You have made
this place sacred
by your presence
and your intention of holiness.
When you left
for the winter
as snow began to fall
you said to yourself
“I’m sad not to be able
to come again till spring”
and then words appeared
in your mind as if by magic
“you are not alone in your sadness
my friend”
and then you knew
beyond a shadow of doubt
that we are not alone on the planet:
the earth, the trees, the animals
the flowers, the birds
and the all and the every
once thought mute can speak.
“The trees weep for your return”
is what was really said to me
that day on flower mountain
and my heart knew
this to be true;
it is such a small world
when consciousness
goes only one way.



Miss Carson’s Book

Late in the summer of 1962, extreme weather visited both ends of the United States. In the West it was so hot that women wore swimsuits on the streets of San Francisco, and the smog levels in that city were the highest ever recorded. On the East Coast, Hurricane Alma churned northward, interrupting a pleasant spell as it neared the tip of Long Island. On August 28 the edge of the storm ended play at Yankee Stadium one inning after Mickey Mantle blasted what proved to be the game-winning home run to right center field through a driving rain. The next morning it was sunny and warm in the nation’s capital, where the Washington Post’s weather section reported daily radiation levels of just three micromicrocuries per cubic meter of air—unchanged from the day before and not bad given the recent pace of atmospheric nuclear weapons tests by both the United States and the Soviet Union.

That same day, President John F. Kennedy appeared at the State Department at four in the afternoon for the forty-second press conference of his year and a half in office. The president began by announcing Felix Frankfurter’s retirement from the U.S. Supreme Court. He then fielded questions about farm policy, tensions in Berlin, and whether he would meet with Nikita Khrushchev during the Soviet premier’s upcoming visit to the United Nations. Kennedy also answered several vaguely portentous queries about an apparent increase in Soviet shipping traffic to Cuba. Near the end, Kennedy took an unusual question. “Mr. President, there appears to be a growing concern among scientists as to the possibility of dangerous long-range side effects from the widespread use of DDT and other pesticides. Have you considered asking the Department of Agriculture or the Public Health Service to take a closer look at this?"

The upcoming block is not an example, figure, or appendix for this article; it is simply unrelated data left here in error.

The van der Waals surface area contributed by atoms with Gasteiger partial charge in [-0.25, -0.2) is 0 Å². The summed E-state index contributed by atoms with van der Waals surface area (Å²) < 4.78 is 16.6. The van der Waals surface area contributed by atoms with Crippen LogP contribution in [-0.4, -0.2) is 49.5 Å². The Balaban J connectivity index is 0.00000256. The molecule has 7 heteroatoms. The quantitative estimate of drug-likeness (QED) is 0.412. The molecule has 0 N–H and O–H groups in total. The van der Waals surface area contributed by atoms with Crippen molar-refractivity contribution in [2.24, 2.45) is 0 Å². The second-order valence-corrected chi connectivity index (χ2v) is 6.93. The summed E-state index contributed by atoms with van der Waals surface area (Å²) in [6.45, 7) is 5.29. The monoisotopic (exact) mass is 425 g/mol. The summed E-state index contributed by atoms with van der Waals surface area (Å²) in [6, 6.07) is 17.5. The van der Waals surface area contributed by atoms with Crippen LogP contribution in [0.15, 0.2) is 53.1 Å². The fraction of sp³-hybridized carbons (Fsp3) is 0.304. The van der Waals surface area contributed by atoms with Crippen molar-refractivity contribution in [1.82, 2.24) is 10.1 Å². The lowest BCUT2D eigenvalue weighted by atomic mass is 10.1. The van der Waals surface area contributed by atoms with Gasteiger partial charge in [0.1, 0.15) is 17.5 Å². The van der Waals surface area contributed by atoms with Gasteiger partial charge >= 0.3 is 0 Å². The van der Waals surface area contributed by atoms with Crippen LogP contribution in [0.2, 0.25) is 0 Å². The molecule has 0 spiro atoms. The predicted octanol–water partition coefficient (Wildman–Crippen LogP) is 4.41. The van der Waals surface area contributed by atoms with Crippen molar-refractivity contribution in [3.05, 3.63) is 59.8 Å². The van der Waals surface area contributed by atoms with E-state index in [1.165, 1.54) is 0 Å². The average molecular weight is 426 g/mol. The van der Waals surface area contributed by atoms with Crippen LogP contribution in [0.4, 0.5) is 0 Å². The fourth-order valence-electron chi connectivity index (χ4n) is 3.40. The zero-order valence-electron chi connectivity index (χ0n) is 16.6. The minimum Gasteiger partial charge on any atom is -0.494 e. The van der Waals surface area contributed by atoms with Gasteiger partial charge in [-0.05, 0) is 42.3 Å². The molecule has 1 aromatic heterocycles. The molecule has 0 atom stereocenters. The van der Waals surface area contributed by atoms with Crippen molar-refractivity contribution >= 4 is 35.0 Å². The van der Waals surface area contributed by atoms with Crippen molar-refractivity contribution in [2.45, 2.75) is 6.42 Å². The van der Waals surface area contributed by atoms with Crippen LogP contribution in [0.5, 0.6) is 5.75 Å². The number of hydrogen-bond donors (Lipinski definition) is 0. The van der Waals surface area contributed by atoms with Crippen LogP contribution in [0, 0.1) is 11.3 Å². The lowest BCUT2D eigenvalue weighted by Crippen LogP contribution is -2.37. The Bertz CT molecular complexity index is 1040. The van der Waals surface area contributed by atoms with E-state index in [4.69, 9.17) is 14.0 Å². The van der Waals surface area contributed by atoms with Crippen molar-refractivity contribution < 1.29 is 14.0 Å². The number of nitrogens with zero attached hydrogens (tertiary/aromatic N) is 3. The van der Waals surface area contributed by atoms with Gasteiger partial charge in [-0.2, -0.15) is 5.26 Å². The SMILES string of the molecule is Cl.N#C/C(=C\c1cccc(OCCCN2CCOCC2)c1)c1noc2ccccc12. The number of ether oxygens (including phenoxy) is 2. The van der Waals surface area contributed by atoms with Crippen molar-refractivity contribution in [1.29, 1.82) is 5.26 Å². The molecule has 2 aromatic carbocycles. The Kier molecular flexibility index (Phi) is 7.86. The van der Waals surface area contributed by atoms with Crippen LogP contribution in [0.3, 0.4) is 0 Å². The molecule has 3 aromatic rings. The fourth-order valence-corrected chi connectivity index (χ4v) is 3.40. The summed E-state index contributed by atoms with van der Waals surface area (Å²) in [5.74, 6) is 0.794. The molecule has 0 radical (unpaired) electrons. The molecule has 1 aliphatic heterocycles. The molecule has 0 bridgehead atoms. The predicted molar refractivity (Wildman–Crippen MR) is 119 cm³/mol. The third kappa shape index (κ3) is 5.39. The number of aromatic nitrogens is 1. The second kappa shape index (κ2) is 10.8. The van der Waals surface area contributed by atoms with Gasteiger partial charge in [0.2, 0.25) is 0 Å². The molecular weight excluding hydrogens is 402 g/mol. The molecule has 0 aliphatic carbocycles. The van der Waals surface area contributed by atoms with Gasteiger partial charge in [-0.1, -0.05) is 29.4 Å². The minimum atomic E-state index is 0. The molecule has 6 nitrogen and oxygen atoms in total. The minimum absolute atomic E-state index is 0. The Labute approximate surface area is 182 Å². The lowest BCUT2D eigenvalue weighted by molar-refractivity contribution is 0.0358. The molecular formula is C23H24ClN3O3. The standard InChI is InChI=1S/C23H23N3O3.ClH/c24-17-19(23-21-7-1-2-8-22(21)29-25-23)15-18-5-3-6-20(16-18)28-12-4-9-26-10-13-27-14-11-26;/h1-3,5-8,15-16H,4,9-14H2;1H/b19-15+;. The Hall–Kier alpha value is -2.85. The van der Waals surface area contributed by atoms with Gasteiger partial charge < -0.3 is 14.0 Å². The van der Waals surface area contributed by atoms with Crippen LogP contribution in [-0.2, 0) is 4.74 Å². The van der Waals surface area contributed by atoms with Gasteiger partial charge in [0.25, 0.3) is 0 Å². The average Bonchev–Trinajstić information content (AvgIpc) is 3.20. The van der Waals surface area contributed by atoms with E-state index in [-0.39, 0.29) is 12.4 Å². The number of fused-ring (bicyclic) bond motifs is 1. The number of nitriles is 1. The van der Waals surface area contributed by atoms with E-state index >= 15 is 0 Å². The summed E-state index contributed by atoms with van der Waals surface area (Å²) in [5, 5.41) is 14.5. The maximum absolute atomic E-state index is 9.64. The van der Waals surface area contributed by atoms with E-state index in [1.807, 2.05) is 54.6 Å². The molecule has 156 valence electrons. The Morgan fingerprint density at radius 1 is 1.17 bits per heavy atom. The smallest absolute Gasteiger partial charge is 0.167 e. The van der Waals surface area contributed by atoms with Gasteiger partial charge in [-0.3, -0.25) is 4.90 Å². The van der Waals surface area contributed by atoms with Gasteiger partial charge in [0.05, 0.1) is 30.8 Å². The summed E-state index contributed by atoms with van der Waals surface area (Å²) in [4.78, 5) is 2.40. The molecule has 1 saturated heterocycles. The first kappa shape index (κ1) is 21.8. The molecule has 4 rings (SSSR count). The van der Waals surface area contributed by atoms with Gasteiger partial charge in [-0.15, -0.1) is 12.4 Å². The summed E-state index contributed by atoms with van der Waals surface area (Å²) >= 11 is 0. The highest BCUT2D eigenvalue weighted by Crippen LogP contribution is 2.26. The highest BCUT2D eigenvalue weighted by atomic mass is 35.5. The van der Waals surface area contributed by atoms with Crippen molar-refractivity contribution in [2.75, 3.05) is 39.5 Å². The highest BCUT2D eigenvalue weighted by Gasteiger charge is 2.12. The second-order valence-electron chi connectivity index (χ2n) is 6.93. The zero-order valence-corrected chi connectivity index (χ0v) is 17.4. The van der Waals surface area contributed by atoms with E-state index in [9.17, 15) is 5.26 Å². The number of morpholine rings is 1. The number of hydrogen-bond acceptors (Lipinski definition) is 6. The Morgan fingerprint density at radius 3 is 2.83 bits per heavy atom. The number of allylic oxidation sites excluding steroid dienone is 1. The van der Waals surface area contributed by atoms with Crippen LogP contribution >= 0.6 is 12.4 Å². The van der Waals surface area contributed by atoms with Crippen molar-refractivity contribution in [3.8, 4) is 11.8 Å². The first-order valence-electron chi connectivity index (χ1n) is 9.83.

If he was surprised, Kennedy did not miss a beat. “Yes,” he said quickly, “and I know that they already are. I think, particularly, of course, since Miss Carson’s book, but they are examining the issue.”
In this brief exchange something new came into the world, for this was a cleaving point—the moment when the gentle, optimistic proposition called “conservation” began its transformation into the bitterly divisive idea that would come to be known as “environmentalism.” Kennedy’s promise of a government investigation into the contamination of the environment by a widely used and economically important class of products had no precedent. And because the government itself used pesticides extensively, any such inquiry necessarily had to look in the mirror. Compared with the other matters Kennedy had discussed that day—policies that would evolve, situations that would change and fade away—a problem with the health of the environment became by definition a problem with the totality of human existence. At issue was humanity’s place in the natural order of a world increasingly subservient to the human species. Who but us could devise so perfect a way to contend with ourselves?